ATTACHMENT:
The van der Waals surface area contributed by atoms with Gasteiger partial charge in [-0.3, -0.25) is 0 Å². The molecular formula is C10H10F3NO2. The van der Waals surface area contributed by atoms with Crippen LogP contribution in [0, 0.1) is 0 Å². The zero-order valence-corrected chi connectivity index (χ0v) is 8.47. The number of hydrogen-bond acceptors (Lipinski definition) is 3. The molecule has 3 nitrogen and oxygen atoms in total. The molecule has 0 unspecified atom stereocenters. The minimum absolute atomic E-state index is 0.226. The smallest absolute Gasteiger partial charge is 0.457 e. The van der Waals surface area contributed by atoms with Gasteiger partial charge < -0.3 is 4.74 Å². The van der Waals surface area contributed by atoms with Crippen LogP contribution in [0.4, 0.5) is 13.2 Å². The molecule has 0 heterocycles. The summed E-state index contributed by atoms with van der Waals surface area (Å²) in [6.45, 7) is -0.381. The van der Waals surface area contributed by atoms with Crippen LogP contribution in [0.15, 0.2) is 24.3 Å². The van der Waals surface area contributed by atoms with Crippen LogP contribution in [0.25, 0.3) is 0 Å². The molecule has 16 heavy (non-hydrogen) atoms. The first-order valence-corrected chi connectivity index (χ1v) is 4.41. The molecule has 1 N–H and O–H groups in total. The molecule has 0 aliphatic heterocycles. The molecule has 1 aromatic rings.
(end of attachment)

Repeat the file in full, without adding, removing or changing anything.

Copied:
The van der Waals surface area contributed by atoms with Gasteiger partial charge in [-0.3, -0.25) is 0 Å². The molecular formula is C10H10F3NO2. The van der Waals surface area contributed by atoms with Crippen LogP contribution in [0, 0.1) is 0 Å². The zero-order valence-corrected chi connectivity index (χ0v) is 8.47. The number of hydrogen-bond acceptors (Lipinski definition) is 3. The molecule has 3 nitrogen and oxygen atoms in total. The molecule has 0 unspecified atom stereocenters. The minimum absolute atomic E-state index is 0.226. The smallest absolute Gasteiger partial charge is 0.457 e. The van der Waals surface area contributed by atoms with Gasteiger partial charge < -0.3 is 4.74 Å². The van der Waals surface area contributed by atoms with Crippen LogP contribution in [0.4, 0.5) is 13.2 Å². The molecule has 0 heterocycles. The summed E-state index contributed by atoms with van der Waals surface area (Å²) in [6.45, 7) is -0.381. The van der Waals surface area contributed by atoms with Crippen LogP contribution in [0.15, 0.2) is 24.3 Å². The van der Waals surface area contributed by atoms with Crippen LogP contribution in [0.25, 0.3) is 0 Å². The molecule has 16 heavy (non-hydrogen) atoms. The first-order valence-corrected chi connectivity index (χ1v) is 4.41. The molecule has 1 N–H and O–H groups in total. The molecule has 0 aliphatic heterocycles. The molecule has 1 aromatic rings.